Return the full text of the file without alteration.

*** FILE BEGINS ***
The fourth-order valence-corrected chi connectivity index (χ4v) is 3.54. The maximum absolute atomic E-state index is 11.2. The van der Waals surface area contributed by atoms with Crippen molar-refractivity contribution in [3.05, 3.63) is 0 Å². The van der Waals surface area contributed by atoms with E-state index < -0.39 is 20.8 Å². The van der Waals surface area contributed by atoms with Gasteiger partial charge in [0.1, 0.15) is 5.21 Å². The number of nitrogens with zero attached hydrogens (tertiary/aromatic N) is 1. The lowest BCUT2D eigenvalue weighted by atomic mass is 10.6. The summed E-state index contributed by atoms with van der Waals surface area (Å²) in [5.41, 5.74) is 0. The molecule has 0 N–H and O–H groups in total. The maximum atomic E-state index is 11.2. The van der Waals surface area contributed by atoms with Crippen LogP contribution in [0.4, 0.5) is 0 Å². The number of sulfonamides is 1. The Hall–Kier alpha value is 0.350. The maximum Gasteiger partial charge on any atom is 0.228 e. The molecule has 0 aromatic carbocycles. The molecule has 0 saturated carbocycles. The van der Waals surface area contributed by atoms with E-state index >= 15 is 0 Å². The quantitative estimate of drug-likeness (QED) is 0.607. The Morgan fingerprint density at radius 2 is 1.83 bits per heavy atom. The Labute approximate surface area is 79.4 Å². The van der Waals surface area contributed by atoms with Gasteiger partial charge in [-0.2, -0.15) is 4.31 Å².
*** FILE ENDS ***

The fourth-order valence-corrected chi connectivity index (χ4v) is 3.54. The maximum absolute atomic E-state index is 11.2. The van der Waals surface area contributed by atoms with Crippen molar-refractivity contribution in [3.05, 3.63) is 0 Å². The van der Waals surface area contributed by atoms with E-state index < -0.39 is 20.8 Å². The van der Waals surface area contributed by atoms with Gasteiger partial charge in [0.1, 0.15) is 5.21 Å². The number of nitrogens with zero attached hydrogens (tertiary/aromatic N) is 1. The lowest BCUT2D eigenvalue weighted by atomic mass is 10.6. The summed E-state index contributed by atoms with van der Waals surface area (Å²) in [5.41, 5.74) is 0. The molecule has 0 N–H and O–H groups in total. The maximum atomic E-state index is 11.2. The van der Waals surface area contributed by atoms with Crippen LogP contribution in [0.4, 0.5) is 0 Å². The number of sulfonamides is 1. The Hall–Kier alpha value is 0.350. The maximum Gasteiger partial charge on any atom is 0.228 e. The molecule has 0 aromatic carbocycles. The molecule has 0 saturated carbocycles. The van der Waals surface area contributed by atoms with E-state index >= 15 is 0 Å². The quantitative estimate of drug-likeness (QED) is 0.607. The Morgan fingerprint density at radius 2 is 1.83 bits per heavy atom. The Labute approximate surface area is 79.4 Å². The van der Waals surface area contributed by atoms with Gasteiger partial charge in [-0.2, -0.15) is 4.31 Å².